Hyperpigmentation is a skincare concern affecting millions of people, which means people ask us for advice about treating hyperpigmentation all the time. Hyperpigmentation is an inconsistency of color. There are different types of hyperpigmentation: sun spots/solar lentigos, melasma, freckles, etc. Scars from acne or even injury (burns, cuts, abrasions) can cause hyperpigmentation as well. Today we’d like to discuss the different types of this skin issue and what it all means.
There are numerous common causes of hyperpigmentation, ranging from sun damage, pollution, ancestry, injury to the skin (no pimple picking please!), hormones, heat and even blue light from computers and tech gadgets.
THE TYPES OF HYPERPIGMENTATION
In order to better know where to begin when treating hyperpigmentation, it is important to understand and recognize the types of hyperpigmentation. So let’s review three types of hyperpigmentation in detail!
Post-inflammatory hyperpigmentation is the most common type of darkening of the skin. This can happen after any trauma to the skin, such as rubbing, burns, acne, eczema, rashes or any irritation to the skin. On the face, it may seen as the dark spots that remain after acne has resolved. Some consider it to be scarring, but a change in color of the skin is not a true scar unless there’s no change in texture along with it.
Treatment: The most important way to approach post-inflammatory hyperpigmentation is to find and treat the underlying cause. It’s also important to be gentle to avoid further inflammation and the hyperpigmentation that goes with it. Over-the-counter options include ingredients such as niacinamide, retinoids, hypochlorous acid, vitamin C, licorice extract and glutathione.
Another very common form of hyperpigmentation is melasma. Melasma usually occurs on the face and is triggered by a combination of genetic factors, sun exposure, and hormones. It commonly appears as symmetric, patchy areas of darker skin on the forehead, cheeks and upper lip that typically appear or become darker right after sun exposure. The sun stimulates pigment production to go into overdrive, which leads to the hyperpigmentation.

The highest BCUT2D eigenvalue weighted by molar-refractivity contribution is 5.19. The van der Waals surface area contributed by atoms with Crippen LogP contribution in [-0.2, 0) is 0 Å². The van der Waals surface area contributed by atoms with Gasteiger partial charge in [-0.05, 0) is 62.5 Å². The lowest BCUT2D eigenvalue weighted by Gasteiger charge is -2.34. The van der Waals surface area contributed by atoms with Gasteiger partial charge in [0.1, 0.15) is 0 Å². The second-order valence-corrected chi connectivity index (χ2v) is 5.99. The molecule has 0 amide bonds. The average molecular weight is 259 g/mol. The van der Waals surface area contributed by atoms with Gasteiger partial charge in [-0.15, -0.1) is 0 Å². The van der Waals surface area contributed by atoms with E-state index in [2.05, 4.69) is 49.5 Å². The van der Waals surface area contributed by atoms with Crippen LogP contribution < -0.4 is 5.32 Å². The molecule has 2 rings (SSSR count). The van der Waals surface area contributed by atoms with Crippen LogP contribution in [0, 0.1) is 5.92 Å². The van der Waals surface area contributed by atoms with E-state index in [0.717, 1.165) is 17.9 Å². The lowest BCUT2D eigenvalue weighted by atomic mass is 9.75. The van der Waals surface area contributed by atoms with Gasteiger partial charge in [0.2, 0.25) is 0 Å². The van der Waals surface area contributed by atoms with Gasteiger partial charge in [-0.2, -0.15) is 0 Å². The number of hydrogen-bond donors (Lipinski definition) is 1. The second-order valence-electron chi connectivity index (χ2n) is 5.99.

Treatment: The many causes of melasma makes it particularly difficult to treat. The darkened areas often persist after childbirth or the discontinuation of hormone therapy. Topical skin lighteners such as glutathione, kojic acid, retinoids, and tranexamic acid can be very effective in treating it. In most cases, chronic intermittent treatment is often necessary to maintain the results.
FRECKLES AND SUNSPOTS/SOLAR LENTIGOS
Freckles often present on the cheeks, chest, and back. They can happen after a sunburn, usually in childhood, which is indicative of sun damage. They have irregular borders, and they can lighten and darken depending on the amount of sun exposure you get.
The word lentigo simply describes a patch of skin that contains a greater density of cells called melanocytes which produce a dark pigment called melanin. There are many different types of lentigo, but the most common are caused by the sun – solar lentigos. These are non-cancerous brown spots which are thought to develop in response to sun-exposure, especially in those with fairer skin. They can appear anywhere but tend to form on the face, neck, shoulders and forearms.
Unlike freckles they usually appear after the age of 30. The main difference between a freckle and a solar lentigo is that in a freckle only the amount of pigment being produced by melanocytes is increased, rather than the actual number of cells.
Solar lentigos are flat spots which vary in colour from yellow-brown to dark brown-black, depending on skin tone. They are generally much larger than freckles being >5mm in width. The number and size of solar lentigos often increases with age, and in comparison to freckles, they do not fade much during the winter months.
Treatment: The best treatment for both freckles and solar lentigos is prevention which starts with regular sunscreen use starting in childhood and continuing daily throughout adulthood. If you do develop dark spots from past sun exposure topical treatments like retinoids, niacinamide and vitamin C can be helpful as can professional treatments like gentle peels, laser and microneedling.
UNDERSTANDING THE TYPES OF HYPERPIGMENTATION
The key to any long-term and effective skincare treatment plan is understanding the underlying issue. Here at CONNECTED Health & Skin we combine natural skincare therapy with naturopathic medicine to get to the bottom of your skin concerns and issues.
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